Although I am not a Jew, I firmly believe in upholding historical facts (that in themselves do not necessarily posit a chronicle of human progress) and moreover, in the importance of speaking about man’s inhumanity to fellow man. If anyone thinks that concentration camps can never be repeated, such people must be living in cloud cuckoo land. I suggest that they look up what thousands of Bosnian men and especially women suffered in the 1990s. Besides, the list of genocides (dubbed ethnic cleansing) across the globe before and after WW2 illustrates the abomination of evil that exists both in man’s being and in man’s response to circumstances.
Twenty years have passed since my visit to the Check Republic. But the morning spent in the equally charming and chilling Jewish quarter in Prague lives on as one of those impossible to eradicate memories. In a way, I was asking for such a permanent imprint. I have always been highly impressionable and can still remember the impact of seeing the luring red apple in Disney’s Snow White and the Seven Dwarfs ominously filling up the screen before the fatal bite. I wasn’t even four yet. And I must have been a brooder even before I could articulate my thoughts with words.
Admittedly, I would not have made my way to the Jewish quarter had I been alone in Prague. But I happened to be with another writer friend of mine who was determined to visit the place. So, it was a matter of acquiescing as well as the urge to see things for myself. For this was the time I had discovered Primo Levi’s poems. He was an Italian Jewish chemist, writer, partisan fighter, and Auschwitz survivor. It is still unclear whether his death in 1987 – forty years after If This Is A Man (his memoirs of Auschwitz) had been published – was suicide or an accident.
How did Levi survive the starvation, the constant beatings, and the regular shuttling of the old and infirm to the gas chambers? The answer is a combination of luck, larceny, and deviousness. Nevertheless, he was appalled at the mercenary Sonderkommandoes which he described as ‘wolf to man’. These were mostly fellow Jews who acted as collaborators in the Final Solution. Enjoying much better food and living conditions yet implicated in genocide and with blood reeking on their hands, they loomed as the ultimate brutish traitors who could never turn back even if they tried. Not that it saved them since the Nazis would ensure that they too would be eventually exterminated. Only a handful survived – by happenstance rather than by design.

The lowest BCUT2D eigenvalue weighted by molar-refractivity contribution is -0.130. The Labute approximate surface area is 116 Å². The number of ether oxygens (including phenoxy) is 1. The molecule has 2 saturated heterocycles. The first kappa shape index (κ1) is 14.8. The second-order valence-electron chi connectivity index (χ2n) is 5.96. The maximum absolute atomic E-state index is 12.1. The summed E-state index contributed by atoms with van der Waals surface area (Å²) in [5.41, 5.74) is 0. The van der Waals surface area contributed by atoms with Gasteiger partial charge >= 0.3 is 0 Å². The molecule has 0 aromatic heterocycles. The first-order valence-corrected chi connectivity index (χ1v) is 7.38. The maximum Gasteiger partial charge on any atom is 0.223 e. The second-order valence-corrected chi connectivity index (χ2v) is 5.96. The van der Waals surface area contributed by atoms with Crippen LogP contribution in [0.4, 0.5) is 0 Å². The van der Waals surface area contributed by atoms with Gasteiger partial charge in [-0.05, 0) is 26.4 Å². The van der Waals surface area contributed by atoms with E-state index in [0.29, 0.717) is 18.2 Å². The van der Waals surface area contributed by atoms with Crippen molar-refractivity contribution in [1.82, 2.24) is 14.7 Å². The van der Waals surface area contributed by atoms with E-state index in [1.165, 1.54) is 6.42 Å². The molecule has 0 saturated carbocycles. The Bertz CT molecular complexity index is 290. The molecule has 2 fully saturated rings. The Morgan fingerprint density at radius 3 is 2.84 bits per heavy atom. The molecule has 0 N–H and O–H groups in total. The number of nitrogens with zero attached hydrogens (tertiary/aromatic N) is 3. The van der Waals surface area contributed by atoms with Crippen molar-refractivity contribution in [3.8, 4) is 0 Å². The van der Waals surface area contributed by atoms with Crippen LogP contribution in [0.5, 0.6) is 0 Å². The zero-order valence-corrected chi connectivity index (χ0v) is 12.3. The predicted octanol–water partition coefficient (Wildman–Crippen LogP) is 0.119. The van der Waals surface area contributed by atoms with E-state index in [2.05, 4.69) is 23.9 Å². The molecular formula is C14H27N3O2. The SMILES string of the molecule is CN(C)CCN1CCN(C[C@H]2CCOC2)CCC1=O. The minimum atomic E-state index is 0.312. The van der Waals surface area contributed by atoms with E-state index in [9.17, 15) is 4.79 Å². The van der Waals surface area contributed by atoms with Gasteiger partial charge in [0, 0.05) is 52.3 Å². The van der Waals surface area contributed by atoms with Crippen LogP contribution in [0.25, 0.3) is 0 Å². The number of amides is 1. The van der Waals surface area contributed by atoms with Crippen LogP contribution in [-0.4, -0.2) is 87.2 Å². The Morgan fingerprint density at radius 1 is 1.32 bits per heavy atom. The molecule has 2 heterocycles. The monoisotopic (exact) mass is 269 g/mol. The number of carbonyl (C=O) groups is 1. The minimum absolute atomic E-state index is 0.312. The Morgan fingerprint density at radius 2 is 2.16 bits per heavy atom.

Given that this is the week marking Remembrance Day, I feel it is opportune to share my commentary (and more) on Levi’s autobiographical poem, called ‘The Survivor’.
Dopo di allora, ad ora incerta,
Since then, at an uncertain hour,
That agony returns:
And till my ghastly tale is told,
This heart within me burns.
Once more he sees his companion’s faces
Livid in the first faint light,
Grey with cement dust,
Nebulous in the mist,
Tinged with death in their uneasy sleep.
At night, under the heavy burden
Of their dreams, their jaws move,
Chewing a non-existent turnip.
‘Stand back, leave me alone, submerged people,
Go away. I haven’t dispossessed anyone,
Haven’t usurped anyone’s bread.
No one died in my place. No one.
Go back into your mist.
It’s not my fault if I live and breathe,
Eat, drink, sleep and put on clothes.’
(Translated by Ruth Feldman & Brian Swann)
A tone of haunting anguish as well as of tormenting anger permeates The Survivor. The haunting strain points to Levi’s guilt at surviving the unspeakable horror of Auschwitz while countless others perished.